- A modified cylinder head.

- The oil filters are in a different position.

- A more stalwart structure of both metallic components and assembly groups.

- A more accessible drive mechanism.

- A superior powerplant performance.

- A raised rating.

- A revamping of the single cylinder, which was made removable.

- An increase in power.

- The engine was cantilevered.

- The crankcase splits in a different way.

- A first-string reliability in comparison to the Cucciolo T1 that was a bit temperamental and sometimes suffered from overheating.

Enea Entati grabbing the Ducati 48 c.c Cucciolo T2 engine unit made in 1949 beside Gianfranco Zappoli, Head of the Ducati Office of Mechanical Works and a world class authority in bike engines mechanics and motion physics along with the energy aspects related to the transformations involving thermal phenomena in engine operation. Gianfranco Zappoli has worked in Ducati for 43 years and features more than thirty years of experience in the production departments of Ducati. He is presently the Secretary of the Ducati Historical Register and likewise a remarkable expert in motorcycle engine efficiency resulting in less consumption, as well as having implemented a very important and praiseworthy teaching labour as a Technical Head of the Ducati Physics Laboratory in Moto.

Emotions run high while Enea Entati (collaborator of Ducati Group as a skilfull restaurator of classic and vintage Ducati motorcycles), Giuliano Golinelli (avid Ducati motorcyclist boasting an experience of twenty years as a restaurator specialized in Scrambler models as well as being a Ducati collaborator in the historical register), Gianfranco Zappoli (in Ducati since 1973, when he began as a worker until becoming plant engineer and subsequently turning into an internationally recognized authority in motorcycle engines efficiency, being at present Head of the Ducati Office of Mechanical Works and Technical Head of the Ducati Physics Laboratory in Moto, in addition to being a frequent guide in the tours to the Ducati Borgo Panigale factory in Bolonia),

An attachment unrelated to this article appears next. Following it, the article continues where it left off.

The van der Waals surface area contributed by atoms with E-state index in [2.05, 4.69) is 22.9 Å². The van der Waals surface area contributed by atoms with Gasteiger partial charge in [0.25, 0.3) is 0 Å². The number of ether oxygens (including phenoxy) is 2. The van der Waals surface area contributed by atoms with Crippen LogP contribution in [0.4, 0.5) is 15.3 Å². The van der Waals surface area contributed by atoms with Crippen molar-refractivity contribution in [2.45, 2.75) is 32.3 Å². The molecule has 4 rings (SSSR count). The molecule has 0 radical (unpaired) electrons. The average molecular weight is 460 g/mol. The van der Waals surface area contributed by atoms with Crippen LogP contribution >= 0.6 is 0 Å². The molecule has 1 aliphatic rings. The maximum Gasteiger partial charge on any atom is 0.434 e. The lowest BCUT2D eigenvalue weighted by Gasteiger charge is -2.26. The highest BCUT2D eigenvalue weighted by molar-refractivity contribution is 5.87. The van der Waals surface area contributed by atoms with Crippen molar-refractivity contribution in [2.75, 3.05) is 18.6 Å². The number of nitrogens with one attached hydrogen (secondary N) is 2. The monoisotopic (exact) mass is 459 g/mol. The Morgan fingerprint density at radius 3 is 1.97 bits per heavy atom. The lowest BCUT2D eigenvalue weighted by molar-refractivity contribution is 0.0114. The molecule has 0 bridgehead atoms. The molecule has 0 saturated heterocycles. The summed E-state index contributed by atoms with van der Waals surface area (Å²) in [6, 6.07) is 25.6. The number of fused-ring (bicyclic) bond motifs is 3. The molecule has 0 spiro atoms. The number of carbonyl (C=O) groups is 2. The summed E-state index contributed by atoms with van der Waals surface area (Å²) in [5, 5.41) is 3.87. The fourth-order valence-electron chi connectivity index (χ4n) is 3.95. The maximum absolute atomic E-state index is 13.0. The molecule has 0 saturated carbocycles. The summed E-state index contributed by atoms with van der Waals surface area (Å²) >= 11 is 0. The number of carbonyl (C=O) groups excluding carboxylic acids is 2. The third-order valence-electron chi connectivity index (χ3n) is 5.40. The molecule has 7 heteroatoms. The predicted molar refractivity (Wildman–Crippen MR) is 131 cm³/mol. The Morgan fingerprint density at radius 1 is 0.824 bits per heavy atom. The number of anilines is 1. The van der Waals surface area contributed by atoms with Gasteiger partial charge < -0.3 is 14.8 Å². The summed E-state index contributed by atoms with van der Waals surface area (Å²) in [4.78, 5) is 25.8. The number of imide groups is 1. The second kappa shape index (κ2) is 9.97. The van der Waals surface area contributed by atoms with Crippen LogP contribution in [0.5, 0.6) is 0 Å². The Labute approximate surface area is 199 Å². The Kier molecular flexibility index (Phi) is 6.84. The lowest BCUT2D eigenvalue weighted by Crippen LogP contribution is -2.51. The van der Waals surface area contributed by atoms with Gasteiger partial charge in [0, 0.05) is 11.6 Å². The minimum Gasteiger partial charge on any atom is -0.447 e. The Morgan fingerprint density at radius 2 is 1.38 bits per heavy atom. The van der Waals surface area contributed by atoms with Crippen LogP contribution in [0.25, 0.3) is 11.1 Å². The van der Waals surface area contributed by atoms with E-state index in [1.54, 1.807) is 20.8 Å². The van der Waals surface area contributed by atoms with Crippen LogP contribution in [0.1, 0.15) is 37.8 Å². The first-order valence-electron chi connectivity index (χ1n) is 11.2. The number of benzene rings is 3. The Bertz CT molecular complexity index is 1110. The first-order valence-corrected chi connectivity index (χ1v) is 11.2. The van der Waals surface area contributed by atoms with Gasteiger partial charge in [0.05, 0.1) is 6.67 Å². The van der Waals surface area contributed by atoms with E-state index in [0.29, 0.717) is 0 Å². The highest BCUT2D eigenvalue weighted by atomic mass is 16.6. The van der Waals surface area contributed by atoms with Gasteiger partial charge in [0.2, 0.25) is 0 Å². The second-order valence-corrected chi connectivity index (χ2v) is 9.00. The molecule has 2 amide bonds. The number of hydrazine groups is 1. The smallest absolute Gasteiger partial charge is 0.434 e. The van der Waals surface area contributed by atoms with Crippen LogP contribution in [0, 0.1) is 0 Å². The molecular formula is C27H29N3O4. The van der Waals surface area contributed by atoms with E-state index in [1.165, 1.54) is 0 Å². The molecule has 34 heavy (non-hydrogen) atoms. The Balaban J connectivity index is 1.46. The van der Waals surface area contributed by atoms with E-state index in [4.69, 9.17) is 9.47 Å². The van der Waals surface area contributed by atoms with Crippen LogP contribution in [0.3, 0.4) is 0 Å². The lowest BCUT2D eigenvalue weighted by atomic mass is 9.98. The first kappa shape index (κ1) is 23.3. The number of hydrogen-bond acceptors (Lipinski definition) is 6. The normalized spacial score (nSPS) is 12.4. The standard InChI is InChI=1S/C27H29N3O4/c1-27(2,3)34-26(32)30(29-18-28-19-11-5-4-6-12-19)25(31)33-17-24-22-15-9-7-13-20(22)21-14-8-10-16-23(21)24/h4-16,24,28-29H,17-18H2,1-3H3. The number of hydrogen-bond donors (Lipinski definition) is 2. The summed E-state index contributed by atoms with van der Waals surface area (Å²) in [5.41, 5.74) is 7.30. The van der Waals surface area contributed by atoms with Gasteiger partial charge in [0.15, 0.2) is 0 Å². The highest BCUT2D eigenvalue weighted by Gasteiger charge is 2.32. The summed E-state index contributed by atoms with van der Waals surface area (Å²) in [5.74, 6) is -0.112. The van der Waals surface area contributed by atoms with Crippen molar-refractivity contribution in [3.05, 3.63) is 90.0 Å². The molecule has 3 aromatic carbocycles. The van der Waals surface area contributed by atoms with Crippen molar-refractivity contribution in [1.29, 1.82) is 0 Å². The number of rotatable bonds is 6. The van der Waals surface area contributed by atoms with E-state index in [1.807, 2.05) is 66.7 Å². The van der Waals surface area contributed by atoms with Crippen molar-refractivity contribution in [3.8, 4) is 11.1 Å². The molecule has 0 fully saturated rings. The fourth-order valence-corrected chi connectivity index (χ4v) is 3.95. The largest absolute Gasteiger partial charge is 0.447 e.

Gianluigi Mengoli (Director of Ducati Research and Dvelopment and current Honorary President of the Ducati Historical Register, father of the Desmoquattro powerhouse along with Massimo Bordi and designer of many of the most famous powerplants for Ducati bikes, among them the mythical 90-degree V-Twin Ducati Pantah with the genius Fabio Taglioni in 1976, the Desmoquattro Ducati 851 — which pioneered the use of four valve heads, liquid cooling and computerized fuel injection in the company´s twin cylinder engines— and Ducati 888 engines in 1987 and 1991 respectively, with the Desmoquattro valvetrain concept bringing about a four valve per cylinder engine working through desmodromic valves in synergy with cams opening and closing them, with four rockers placed between the camshafts to improve the port design and with which Ducati would start its halcyon days in SBK, managing to win the record figure of 15 Superbike World Championships between 1990 and 2011, the Monster 1000 Dark and 1000 S engines in 2003 with increased power and optimized cooling as defining parameters, being nowadays the greatest authority on desmodromic valve control systems and efficient combustion chambers and one of the most relevant personalities in Ducati History, together with Mario Recchia, Fabio Taglioni, Franco Farné, Massimo Bordi, Massimo Tamburini, Pierre Terblanche, Miguel Galluzzi, Giandrea Fabbro, the Ducati living encyclopedia Livio Lodi, etc), Giuseppe Di Marco (in Ducati since 1976 and a man who saved a lot of corporate historical material in all sectors), and Isa Baraldi (Enea Entati´s wife and also a Ducati heartfelt enthusiast) pose for the camera with the Cucciolo T2 engine.